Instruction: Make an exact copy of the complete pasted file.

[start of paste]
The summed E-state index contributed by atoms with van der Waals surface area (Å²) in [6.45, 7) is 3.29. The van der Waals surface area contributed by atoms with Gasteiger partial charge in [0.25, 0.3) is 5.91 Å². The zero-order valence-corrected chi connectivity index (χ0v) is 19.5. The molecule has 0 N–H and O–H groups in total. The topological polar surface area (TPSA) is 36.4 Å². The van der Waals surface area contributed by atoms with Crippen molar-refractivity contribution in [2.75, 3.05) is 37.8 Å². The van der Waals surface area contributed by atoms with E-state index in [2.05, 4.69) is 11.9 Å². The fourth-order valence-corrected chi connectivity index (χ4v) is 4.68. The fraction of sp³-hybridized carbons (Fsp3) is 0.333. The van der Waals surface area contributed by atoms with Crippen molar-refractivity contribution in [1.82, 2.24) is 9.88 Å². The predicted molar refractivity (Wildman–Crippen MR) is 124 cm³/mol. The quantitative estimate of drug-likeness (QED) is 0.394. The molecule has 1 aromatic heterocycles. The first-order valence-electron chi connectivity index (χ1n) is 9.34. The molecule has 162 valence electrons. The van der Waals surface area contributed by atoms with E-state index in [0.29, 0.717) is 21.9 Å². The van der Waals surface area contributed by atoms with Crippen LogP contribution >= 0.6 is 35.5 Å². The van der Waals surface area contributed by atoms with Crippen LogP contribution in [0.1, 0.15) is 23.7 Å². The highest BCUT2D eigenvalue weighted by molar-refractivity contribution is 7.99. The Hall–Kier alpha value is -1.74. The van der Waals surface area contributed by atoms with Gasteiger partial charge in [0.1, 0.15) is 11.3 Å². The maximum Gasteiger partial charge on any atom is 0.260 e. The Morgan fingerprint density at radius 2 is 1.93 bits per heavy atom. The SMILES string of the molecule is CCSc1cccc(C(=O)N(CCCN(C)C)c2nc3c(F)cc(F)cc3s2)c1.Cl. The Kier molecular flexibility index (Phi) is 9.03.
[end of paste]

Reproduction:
The summed E-state index contributed by atoms with van der Waals surface area (Å²) in [6.45, 7) is 3.29. The van der Waals surface area contributed by atoms with Gasteiger partial charge in [0.25, 0.3) is 5.91 Å². The zero-order valence-corrected chi connectivity index (χ0v) is 19.5. The molecule has 0 N–H and O–H groups in total. The topological polar surface area (TPSA) is 36.4 Å². The van der Waals surface area contributed by atoms with Crippen molar-refractivity contribution in [2.75, 3.05) is 37.8 Å². The van der Waals surface area contributed by atoms with E-state index in [2.05, 4.69) is 11.9 Å². The fourth-order valence-corrected chi connectivity index (χ4v) is 4.68. The fraction of sp³-hybridized carbons (Fsp3) is 0.333. The van der Waals surface area contributed by atoms with Crippen molar-refractivity contribution in [1.82, 2.24) is 9.88 Å². The predicted molar refractivity (Wildman–Crippen MR) is 124 cm³/mol. The quantitative estimate of drug-likeness (QED) is 0.394. The molecule has 1 aromatic heterocycles. The first-order valence-electron chi connectivity index (χ1n) is 9.34. The molecule has 162 valence electrons. The van der Waals surface area contributed by atoms with E-state index in [0.29, 0.717) is 21.9 Å². The van der Waals surface area contributed by atoms with Crippen LogP contribution >= 0.6 is 35.5 Å². The van der Waals surface area contributed by atoms with Crippen LogP contribution in [0.1, 0.15) is 23.7 Å². The highest BCUT2D eigenvalue weighted by molar-refractivity contribution is 7.99. The Hall–Kier alpha value is -1.74. The van der Waals surface area contributed by atoms with Gasteiger partial charge in [0.1, 0.15) is 11.3 Å². The maximum Gasteiger partial charge on any atom is 0.260 e. The Morgan fingerprint density at radius 2 is 1.93 bits per heavy atom. The SMILES string of the molecule is CCSc1cccc(C(=O)N(CCCN(C)C)c2nc3c(F)cc(F)cc3s2)c1.Cl. The Kier molecular flexibility index (Phi) is 9.03.